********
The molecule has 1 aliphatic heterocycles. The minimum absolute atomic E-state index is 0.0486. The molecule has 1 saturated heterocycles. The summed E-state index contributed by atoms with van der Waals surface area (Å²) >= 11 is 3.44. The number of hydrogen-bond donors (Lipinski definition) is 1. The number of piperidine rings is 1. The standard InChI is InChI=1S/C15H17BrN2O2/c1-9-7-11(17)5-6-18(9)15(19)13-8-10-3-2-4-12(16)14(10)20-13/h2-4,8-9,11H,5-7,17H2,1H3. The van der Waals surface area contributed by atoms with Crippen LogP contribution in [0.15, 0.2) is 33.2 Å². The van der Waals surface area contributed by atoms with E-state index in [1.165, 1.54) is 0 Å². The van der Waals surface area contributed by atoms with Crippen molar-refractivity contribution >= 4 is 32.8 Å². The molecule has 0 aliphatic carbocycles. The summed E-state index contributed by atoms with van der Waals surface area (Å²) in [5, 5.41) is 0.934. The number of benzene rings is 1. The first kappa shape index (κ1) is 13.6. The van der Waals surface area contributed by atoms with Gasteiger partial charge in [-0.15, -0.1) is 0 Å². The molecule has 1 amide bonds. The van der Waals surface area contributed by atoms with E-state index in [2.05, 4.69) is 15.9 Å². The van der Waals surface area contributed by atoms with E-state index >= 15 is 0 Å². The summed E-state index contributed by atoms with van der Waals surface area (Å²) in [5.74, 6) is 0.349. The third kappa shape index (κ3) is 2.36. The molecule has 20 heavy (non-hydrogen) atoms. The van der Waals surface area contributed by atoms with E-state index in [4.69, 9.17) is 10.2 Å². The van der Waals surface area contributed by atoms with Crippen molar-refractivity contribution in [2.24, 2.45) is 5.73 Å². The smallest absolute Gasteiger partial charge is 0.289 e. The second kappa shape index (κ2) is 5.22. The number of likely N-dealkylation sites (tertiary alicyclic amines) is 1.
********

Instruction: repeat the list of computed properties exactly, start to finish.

The molecule has 1 aliphatic heterocycles. The minimum absolute atomic E-state index is 0.0486. The molecule has 1 saturated heterocycles. The summed E-state index contributed by atoms with van der Waals surface area (Å²) >= 11 is 3.44. The number of hydrogen-bond donors (Lipinski definition) is 1. The number of piperidine rings is 1. The standard InChI is InChI=1S/C15H17BrN2O2/c1-9-7-11(17)5-6-18(9)15(19)13-8-10-3-2-4-12(16)14(10)20-13/h2-4,8-9,11H,5-7,17H2,1H3. The van der Waals surface area contributed by atoms with Crippen LogP contribution in [0.15, 0.2) is 33.2 Å². The van der Waals surface area contributed by atoms with E-state index in [1.165, 1.54) is 0 Å². The van der Waals surface area contributed by atoms with Crippen molar-refractivity contribution >= 4 is 32.8 Å². The molecule has 0 aliphatic carbocycles. The summed E-state index contributed by atoms with van der Waals surface area (Å²) in [5, 5.41) is 0.934. The number of benzene rings is 1. The first kappa shape index (κ1) is 13.6. The van der Waals surface area contributed by atoms with Gasteiger partial charge in [-0.15, -0.1) is 0 Å². The molecule has 1 amide bonds. The van der Waals surface area contributed by atoms with E-state index in [2.05, 4.69) is 15.9 Å². The van der Waals surface area contributed by atoms with E-state index >= 15 is 0 Å². The summed E-state index contributed by atoms with van der Waals surface area (Å²) in [5.74, 6) is 0.349. The third kappa shape index (κ3) is 2.36. The molecule has 20 heavy (non-hydrogen) atoms. The van der Waals surface area contributed by atoms with E-state index in [4.69, 9.17) is 10.2 Å². The van der Waals surface area contributed by atoms with Crippen molar-refractivity contribution in [2.24, 2.45) is 5.73 Å². The smallest absolute Gasteiger partial charge is 0.289 e. The second kappa shape index (κ2) is 5.22. The number of likely N-dealkylation sites (tertiary alicyclic amines) is 1.